Trump downplays GM plant closings, repeats false claim about steel plants

PHOTO: President Donald Trump walks up the steps of Air Force One at Andrews Air Force Base in Md., Nov. 20, 2018. PlaySusan Walsh/AP
WATCH President Trump threatens GM with cuts, Ivanka Trump speaks out on emails

President Donald Trump, in a tweet early Thursday morning, downplayed General Motors’ announcement it was shuttering several U.S. factories and laying off thousands of American workers, claiming it was an anomaly among the broader "booming" U.S. economy.

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PHOTO: A sign is displayed at General Motors Lordstown Wast plant, Nov. 27, 2018, in Lordstown, Ohio.Tony Dejak/AP
A sign is displayed at General Motors Lordstown Wast plant, Nov. 27, 2018, in Lordstown, Ohio.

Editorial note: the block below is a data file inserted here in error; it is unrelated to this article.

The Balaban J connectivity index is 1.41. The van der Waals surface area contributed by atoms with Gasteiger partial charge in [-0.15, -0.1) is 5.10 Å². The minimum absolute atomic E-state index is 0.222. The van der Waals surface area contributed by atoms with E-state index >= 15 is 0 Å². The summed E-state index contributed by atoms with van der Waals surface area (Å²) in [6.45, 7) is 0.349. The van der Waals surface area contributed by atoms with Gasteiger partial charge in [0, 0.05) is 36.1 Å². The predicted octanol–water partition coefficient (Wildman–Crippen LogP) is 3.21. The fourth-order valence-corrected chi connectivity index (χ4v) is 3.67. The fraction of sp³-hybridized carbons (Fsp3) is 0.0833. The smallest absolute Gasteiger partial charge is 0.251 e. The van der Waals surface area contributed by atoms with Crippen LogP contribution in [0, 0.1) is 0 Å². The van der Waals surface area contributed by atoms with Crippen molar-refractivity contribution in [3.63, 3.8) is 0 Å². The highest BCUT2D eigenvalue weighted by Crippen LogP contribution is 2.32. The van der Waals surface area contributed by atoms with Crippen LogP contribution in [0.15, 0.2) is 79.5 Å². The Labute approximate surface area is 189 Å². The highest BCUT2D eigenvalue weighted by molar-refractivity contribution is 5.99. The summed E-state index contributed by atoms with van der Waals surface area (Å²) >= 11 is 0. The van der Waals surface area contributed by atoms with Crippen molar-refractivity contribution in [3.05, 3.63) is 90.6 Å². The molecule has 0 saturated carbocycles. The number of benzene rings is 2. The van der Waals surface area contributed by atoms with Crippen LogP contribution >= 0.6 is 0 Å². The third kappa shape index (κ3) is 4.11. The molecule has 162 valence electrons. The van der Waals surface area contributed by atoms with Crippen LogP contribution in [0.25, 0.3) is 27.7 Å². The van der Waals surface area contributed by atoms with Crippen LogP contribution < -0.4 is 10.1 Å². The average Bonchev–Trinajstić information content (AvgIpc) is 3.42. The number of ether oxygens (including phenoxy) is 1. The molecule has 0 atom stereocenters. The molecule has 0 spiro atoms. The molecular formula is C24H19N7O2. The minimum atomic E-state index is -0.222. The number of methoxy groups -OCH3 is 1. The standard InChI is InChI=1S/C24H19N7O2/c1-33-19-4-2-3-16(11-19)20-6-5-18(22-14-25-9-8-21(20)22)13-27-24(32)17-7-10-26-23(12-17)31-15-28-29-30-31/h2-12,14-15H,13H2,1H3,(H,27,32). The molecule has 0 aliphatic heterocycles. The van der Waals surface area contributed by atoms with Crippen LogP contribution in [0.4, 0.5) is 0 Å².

In doing so, though, the president repeated his frequent false claim that steel plants are opening all over the country.

The claim was repeatedly debunked by fact-checkers from ABC News and other news organizations during his time on the campaign trail, and the White House has declined to elaborate on what the president is actually referring to, although U.S. Steel has said it has restarted some blast furnaces that were previously dormant prior to Trump’s steel tariffs.

BMW offered its own response to the president's tweet, confirming only that they “are considering building an engine plant in the U.S.” But it did not go as far as the president, who said the car company has “just announced a major new plant.”

“We can confirm that we are considering building an engine plant in the U.S. to supply BMW vehicles manufactured in the U.S. and Mexico," Domonic Stoiber with BMW’s Corporate and Governmental Affairs said in a statement. "We have talked for the past few years about an engine plant to support our North American production and sales and we are now again investigating this option."

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